4. Cutting the design. You can manually or machine cut your design. Take note of the dimensions of the substrate you are printing on. Make sure the cut-out lies on the material properly.
  5. Pressing the sticker. First, remove the sticker’s film cover. Press the sticker onto the substrate using your finger until the design is pasted on. Slowly remove the film, and your design will be all set.

Applications of DTF vs. UV DTF

DTF printers are the go-to for printing on soft substrates like T-shirts, while UV DTF is for rigid substrates like wood panels and glass. Here are other materials that the methods are often used for.

UV DTF Printer

  • Phone cases
  • Mugs and glass
  • Package boxes
  • Tumbler/ bottle
  • Luggage
  • Tile panels

DTF Printer

  • Hoodies
  • T-shirts
  • Tote bags
  • Hats
  • Pants
DTF printer application

Pros and Cons of DTF and UV DTF Printing

DTF and UV DTF printers also have advantages and disadvantages. Below, we compare the advantages and disadvantages of the two methods.

Pros and Cons of DTF Printing


  • Vibrant and durable prints
  • Versatile fabric choices
  • Prints simple to intricate designs
  • Fast Printing
  • Cost Effective


  • Plasticized printed feel
  • High initial cost for specialized equipment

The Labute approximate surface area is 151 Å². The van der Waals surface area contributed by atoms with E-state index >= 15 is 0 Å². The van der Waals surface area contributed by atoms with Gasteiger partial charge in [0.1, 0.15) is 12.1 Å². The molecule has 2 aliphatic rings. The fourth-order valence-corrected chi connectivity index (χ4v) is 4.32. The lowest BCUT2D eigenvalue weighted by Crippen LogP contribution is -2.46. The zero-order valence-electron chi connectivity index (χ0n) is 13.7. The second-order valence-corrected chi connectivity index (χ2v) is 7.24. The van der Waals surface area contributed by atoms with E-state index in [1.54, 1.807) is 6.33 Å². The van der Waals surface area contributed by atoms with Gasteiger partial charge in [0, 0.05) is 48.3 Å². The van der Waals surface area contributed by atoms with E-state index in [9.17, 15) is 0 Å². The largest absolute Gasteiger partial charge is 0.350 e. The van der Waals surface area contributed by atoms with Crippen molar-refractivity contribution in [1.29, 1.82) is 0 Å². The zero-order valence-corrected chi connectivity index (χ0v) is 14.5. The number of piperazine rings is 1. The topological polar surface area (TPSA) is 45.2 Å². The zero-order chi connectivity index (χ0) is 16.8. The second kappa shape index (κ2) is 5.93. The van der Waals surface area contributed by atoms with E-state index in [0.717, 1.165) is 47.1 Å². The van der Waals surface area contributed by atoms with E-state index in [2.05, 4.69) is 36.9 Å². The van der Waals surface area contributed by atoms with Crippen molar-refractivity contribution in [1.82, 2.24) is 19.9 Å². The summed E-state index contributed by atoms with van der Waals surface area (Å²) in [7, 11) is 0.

• Limited to soft substrate

Pros and Cons of UV DTF Printing


  • Straightforward transfer process
  • Compatibility with various rigid substrate
  • High-quality prints
  • Cost-efficient and simple


  • Limited to flat and rigid substrates
  • Special UV ink requirement


Choosing between a DTF printer and a UV DTF printer must be a guided feat. Understanding which one will best serve your domain and market is essential.

If you are to pursue a t-shirt printing business, go with a DTF printer. This machine is specifically for printing on soft substrates and has a high profit margin. So how do beginners choose a DTF printer?

But if you are into printing on hard substrates like mugs and bottles, go with UV DTF. Here is a list of the 5 best UV DTF printers for start-ups.

Both machines offer practical solutions to your printing needs. Get in touch with Linko’s team of experts to help you choose the best printer for your business.